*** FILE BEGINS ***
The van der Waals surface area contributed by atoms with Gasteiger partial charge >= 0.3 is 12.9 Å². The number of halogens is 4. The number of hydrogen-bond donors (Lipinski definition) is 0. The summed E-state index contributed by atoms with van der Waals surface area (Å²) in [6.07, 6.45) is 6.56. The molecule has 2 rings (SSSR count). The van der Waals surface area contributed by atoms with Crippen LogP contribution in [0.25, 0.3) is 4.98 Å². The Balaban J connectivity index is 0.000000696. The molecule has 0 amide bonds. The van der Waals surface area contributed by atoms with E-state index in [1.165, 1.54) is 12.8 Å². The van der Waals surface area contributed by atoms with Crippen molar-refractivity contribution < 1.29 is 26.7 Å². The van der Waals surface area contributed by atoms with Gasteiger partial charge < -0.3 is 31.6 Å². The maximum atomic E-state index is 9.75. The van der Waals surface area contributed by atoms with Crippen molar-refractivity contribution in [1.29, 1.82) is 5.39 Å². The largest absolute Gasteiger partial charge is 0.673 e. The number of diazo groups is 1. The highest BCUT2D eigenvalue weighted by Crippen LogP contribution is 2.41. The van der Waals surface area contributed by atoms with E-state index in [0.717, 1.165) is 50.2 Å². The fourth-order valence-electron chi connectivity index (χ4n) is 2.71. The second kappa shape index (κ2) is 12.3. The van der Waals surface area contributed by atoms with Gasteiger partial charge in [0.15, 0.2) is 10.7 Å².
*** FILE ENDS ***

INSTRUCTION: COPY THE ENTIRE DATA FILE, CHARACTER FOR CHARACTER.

The van der Waals surface area contributed by atoms with Gasteiger partial charge >= 0.3 is 12.9 Å². The number of halogens is 4. The number of hydrogen-bond donors (Lipinski definition) is 0. The summed E-state index contributed by atoms with van der Waals surface area (Å²) in [6.07, 6.45) is 6.56. The molecule has 2 rings (SSSR count). The van der Waals surface area contributed by atoms with Crippen LogP contribution in [0.25, 0.3) is 4.98 Å². The Balaban J connectivity index is 0.000000696. The molecule has 0 amide bonds. The van der Waals surface area contributed by atoms with E-state index in [1.165, 1.54) is 12.8 Å². The van der Waals surface area contributed by atoms with Crippen molar-refractivity contribution < 1.29 is 26.7 Å². The van der Waals surface area contributed by atoms with Gasteiger partial charge < -0.3 is 31.6 Å². The maximum atomic E-state index is 9.75. The van der Waals surface area contributed by atoms with Crippen molar-refractivity contribution in [1.29, 1.82) is 5.39 Å². The largest absolute Gasteiger partial charge is 0.673 e. The number of diazo groups is 1. The highest BCUT2D eigenvalue weighted by Crippen LogP contribution is 2.41. The van der Waals surface area contributed by atoms with E-state index in [0.717, 1.165) is 50.2 Å². The fourth-order valence-electron chi connectivity index (χ4n) is 2.71. The second kappa shape index (κ2) is 12.3. The van der Waals surface area contributed by atoms with Gasteiger partial charge in [0.15, 0.2) is 10.7 Å².